A set of React components implementing Google's Material Design specification with the power of CSS Modules.
React Toolbox is a set of React components that implement Google's Material Design specification. It's powered by CSS Modules and harmoniously integrates with your webpack workflow, although you can use any other module bundler. You can take a tour through our documentation website and try the components live!
Note: This source code refers to the future version. To check the source for
1.x go to
master branch. We are currently writing a migration guide so you can start working with 2.0-beta.x now!
React Toolbox can be installed as an npm package:
$ npm install --save react-toolbox
React Toolbox uses CSS Modules by default to import stylesheets written in SASS. In case you want to import the components already bundled with CSS, your module bundler should be able to require these SASS modules.
Although we recommend webpack, you are free to use whatever module bundler you want as long as it can compile and require SASS files located in your
node_modules. If you are experiencing require errors, make sure your configuration satisfies this requirement.
Of course this is a set of React components so you should be familiar with React. If want to customize your components via themes, you may want to take a look to react-css-themr which is used by React Toolbox to make components easily themeable.
In this minimal example, we import a
Button with styles already bundled:
Take into account that any required style will be included in the final CSS so your final would include
Button styles in this case. It's more convenient to import components this way (or with raw imports) because if you require from the project root, every stylesheet of React Toolbox will be included, even if you don't use it.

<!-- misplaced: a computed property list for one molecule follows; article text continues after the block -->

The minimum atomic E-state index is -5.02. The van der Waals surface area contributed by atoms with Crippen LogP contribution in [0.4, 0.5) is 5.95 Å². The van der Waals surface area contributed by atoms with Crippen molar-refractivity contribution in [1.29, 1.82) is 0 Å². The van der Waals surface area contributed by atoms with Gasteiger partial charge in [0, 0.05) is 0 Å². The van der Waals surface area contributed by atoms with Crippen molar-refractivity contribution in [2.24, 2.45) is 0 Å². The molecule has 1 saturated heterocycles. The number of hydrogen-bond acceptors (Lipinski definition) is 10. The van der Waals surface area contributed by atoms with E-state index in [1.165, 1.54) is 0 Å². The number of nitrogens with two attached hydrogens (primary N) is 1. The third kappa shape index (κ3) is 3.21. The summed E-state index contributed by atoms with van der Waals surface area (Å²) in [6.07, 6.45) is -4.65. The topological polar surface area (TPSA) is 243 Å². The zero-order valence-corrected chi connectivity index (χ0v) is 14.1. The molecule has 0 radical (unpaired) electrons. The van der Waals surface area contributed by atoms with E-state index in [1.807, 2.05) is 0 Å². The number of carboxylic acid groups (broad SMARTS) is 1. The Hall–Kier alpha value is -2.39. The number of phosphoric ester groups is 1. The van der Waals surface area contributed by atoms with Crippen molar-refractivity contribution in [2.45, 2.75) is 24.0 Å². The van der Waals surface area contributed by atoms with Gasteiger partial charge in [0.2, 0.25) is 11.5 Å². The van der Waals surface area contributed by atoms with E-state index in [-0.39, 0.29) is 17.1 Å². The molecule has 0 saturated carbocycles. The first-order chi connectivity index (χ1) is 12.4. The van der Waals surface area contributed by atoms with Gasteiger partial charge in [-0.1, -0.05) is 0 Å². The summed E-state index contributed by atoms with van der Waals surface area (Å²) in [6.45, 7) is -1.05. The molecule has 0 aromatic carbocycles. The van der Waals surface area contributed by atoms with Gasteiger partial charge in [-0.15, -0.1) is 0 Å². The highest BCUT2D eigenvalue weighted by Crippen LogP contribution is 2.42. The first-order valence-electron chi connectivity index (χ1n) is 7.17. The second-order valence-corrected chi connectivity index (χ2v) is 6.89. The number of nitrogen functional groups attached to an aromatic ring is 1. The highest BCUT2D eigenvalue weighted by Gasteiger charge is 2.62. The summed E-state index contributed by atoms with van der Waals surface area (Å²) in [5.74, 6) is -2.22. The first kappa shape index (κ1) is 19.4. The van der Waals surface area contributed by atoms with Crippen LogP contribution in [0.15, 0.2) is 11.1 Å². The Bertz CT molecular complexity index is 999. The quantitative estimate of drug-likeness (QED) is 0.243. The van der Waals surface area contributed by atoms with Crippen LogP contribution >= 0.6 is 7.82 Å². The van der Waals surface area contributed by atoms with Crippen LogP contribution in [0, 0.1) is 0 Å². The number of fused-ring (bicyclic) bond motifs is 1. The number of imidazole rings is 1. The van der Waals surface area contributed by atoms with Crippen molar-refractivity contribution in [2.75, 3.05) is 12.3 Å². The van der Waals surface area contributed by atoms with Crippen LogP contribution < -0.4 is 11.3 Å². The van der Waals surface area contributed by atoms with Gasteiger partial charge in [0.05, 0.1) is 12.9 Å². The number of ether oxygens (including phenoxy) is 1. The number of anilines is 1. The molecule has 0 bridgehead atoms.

First let's take a look on how the components are structured in the project. The components folder contains a folder for each component or set of related components. For example, the
|- /app_bar|---- AppBar.js|---- _config.scss|---- index.js|---- readme.md|---- theme.scss
If you import from the index file, the imported component comes with all dependencies and themes already required and injected for you. This means that the CSS for each dependency will be bundled in your final CSS automatically and the component markup includes the classnames to be styled. For example:
If you import from the component definition, the imported component is bundled with its dependencies, but it does not include any styles. This means no CSS will be bundled, and the component markup will not include any classname. It's your responsibility to provide a theme to the component to be properly styled. You can do so via properties or context. For example:
Every component accepts a
theme property intended to provide a CSS Module import object that will be used by the component to assign local classnames to its DOM nodes. Therefore, each one implements a documented classname API. So if you want to customize a component, you just need to provide a theme object with the appropriated classname mapping.
If the component already has a theme injected, the properties you pass will be merged with the injected theme. In this way, you can add classnames to the nodes of a specific component and use them to add or to override styles. For example, if you want to customize the
AppBar to be purple:
;;;const PurpleAppBar =<AppBar ...props theme=theme />;;
In this case we are adding styles to an
AppBar component that already has some styles injected. It works because the component background by default has the same priority as the one we added. There will be cases where the original rule is more restrictive. For those cases you would need to boost priority using the same restrictions as in the original stylesheet. Feel free to take a look into the original themes or just check the selectors you want to override in DevTools.
If the component has no styles injected, you should provide a theme object implementing the full API. You are free to require the CSS Module you want but take into account that every classname is there for a reason. You can either provide a theme via prop or via context as we will see later.
You can afford theming in multiple ways. First of all, you have to understand that React Toolbox stylesheets are written in SASS and configured using the config files we saw earlier. Also you may want to check colors and globals files to get an overview on the variables you have to override to get the results you want.